To vote in the Indiana Primary on May 3, today is the deadline to register. And this year, the primary might actually matter.

    Well, it always matters. Sure, it can seem like a mere formality at times, such as when candidates for certain offices run unopposed. Or, since our primary is on the later end of the schedule, if the Presidential nominations are already decided and several people on the ballot aren’t even still running. But in either case, the votes are still counted.

    This year is different, however, as both major party races are far from settled. The battle for the Democratic Presidential nomination is still competitive, and since Democratic pledged delegates are awarded proportionally, every vote truly does count. On the Republican side, it realistically looks more like a contest between Donald Trump and a brokered convention at this point than between him and any other candidate. Still, every last vote matters in that contest as well.

    Aside from the national elections, there's still the matter of choosing candidates in state and local elections. Here's a little refresher you can use to familiarize yourself over the next four weeks if you're unfamiliar with them.

    Turnout for the Indiana Primary has been pretty low in Presidential election years, usually hovering around 20 percent since the start of the millennium. The one exception was in 2008, when Hillary Clinton won a close contest in the state, but not by enough of a margin to weather the campaign of then-Senator Barack Obama. Our state played a part in what was widely considered the last stand of the Clinton campaign by pundits and the media.

    And the turnout form that Primary? 40 percent.

    The Republican race that year was already decided before the Indiana Primary. This year, with both parties having incentive to get out and vote, there's no reason we can't top that.

    So, if you’re eligible to vote but not registered, do so. You don’t even need to go out on this wintry day to do it.

    If, however, you’re reading this when Monday has passed…well, register to vote anyway, so you can do so in November.

  • The State of Referendum

    If you have driven around the region these last few years during the month of April, you may have seen signs in yards asking voters to vote “yes” on a school referendum.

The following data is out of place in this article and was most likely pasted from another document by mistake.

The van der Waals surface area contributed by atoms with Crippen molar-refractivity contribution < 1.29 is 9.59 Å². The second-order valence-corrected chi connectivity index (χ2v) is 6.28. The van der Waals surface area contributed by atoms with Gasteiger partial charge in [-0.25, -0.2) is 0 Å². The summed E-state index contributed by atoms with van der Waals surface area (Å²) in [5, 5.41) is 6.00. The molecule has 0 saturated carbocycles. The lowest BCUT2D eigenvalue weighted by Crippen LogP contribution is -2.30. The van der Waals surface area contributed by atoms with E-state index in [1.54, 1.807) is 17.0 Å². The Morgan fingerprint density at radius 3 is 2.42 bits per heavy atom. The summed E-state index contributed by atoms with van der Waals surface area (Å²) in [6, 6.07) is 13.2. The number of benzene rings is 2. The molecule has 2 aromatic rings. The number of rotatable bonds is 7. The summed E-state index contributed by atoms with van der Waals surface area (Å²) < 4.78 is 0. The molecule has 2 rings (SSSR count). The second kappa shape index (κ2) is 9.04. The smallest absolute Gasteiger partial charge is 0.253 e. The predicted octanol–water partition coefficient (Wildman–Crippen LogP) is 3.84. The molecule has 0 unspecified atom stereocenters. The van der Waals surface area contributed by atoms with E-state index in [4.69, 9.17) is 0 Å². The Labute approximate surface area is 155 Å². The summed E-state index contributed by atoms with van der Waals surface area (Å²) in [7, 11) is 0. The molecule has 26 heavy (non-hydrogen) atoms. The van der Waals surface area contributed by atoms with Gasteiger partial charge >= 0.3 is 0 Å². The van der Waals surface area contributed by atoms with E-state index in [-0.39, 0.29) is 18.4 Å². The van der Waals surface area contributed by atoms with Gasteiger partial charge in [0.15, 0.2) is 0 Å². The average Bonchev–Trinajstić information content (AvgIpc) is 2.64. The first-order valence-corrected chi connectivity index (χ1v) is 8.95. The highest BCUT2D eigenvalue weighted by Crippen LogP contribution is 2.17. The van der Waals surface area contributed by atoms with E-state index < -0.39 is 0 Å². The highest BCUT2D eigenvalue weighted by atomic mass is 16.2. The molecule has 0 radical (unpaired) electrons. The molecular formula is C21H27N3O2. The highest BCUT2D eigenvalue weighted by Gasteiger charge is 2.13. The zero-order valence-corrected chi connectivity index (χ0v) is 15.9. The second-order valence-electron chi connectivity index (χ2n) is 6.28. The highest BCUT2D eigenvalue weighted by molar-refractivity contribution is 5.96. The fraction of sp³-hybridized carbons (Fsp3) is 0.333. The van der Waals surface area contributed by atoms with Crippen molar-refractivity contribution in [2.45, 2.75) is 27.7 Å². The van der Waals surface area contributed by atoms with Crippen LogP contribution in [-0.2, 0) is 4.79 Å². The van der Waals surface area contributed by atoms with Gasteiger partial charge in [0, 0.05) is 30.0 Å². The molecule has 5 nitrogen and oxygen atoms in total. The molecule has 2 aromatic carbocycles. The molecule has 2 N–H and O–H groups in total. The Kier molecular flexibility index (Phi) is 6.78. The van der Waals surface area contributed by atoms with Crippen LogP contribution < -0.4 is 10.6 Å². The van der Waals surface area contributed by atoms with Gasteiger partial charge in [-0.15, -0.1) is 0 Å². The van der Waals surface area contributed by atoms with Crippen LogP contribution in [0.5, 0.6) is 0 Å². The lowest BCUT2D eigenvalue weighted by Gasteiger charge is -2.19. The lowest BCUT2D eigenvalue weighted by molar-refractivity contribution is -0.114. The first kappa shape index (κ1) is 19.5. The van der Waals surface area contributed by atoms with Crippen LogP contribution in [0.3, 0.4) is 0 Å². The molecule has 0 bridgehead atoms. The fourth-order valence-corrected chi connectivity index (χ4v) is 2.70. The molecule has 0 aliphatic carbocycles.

In 2008, the state legislature passed a law that changes the ways that a district is able to levy taxes for the operation of schools within the district or for the cost of construction.  Since that time, several districts within the state have had referendum votes for small tax increases to offset the limitations set by the law. I live in Hebron and it took two separate elections to pass one in our school district.

    The first vote in 2013 failed by only four votes- 547 to 543.  The defeat resulted in Metropolitan School District of Boone Township having to make several cutbacks.  The greatest of which was the termination of six teachers, which meant some classes would be overcrowded.  In a town with nearly 2,500 residents, voter apathy may have played a role in the measure being defeated the first time.  In our family's case, we did not vote in this election, and thus did not vote for the measure at all.  At that time, our home was not affected by passage or defeat, since our oldest child was not yet in school. 

    The measure did pass the following April, and it did so by just 23 votes.  The passed measure called for an increase of $0.21 per $100 of assessed property value.  This meant that a home with an assessed value of $135,000 would see an annual tax increase of around $130.  We did vote yes on the second referendum, because our son was about to begin Kindergarten that following August, so we wanted to ensure we were investing in his education.  On his first day of school, his class size consisted of only 22 children.  

    These two elections brought out much emotion on opposing sides of the measure.  For us, we were looking out for what we felt was in the best interest of our children.  For a couple in town on a fixed income, whose children have already been through school, I can certainly understand the reason for them voting no.  Although these referendums are fairly new, it is still too soon to tell if there will be a long-lasting impact. In the case of our district, seeing exceptional grades on our son’s report card is a great start.   


  • What Election Technology Will you See at the Polls?

    Local elections in northwest Indiana as well as the rest of the state are coming up and my question to you is not who you will be voting for this term, but what will you be voting on? Paper or screen?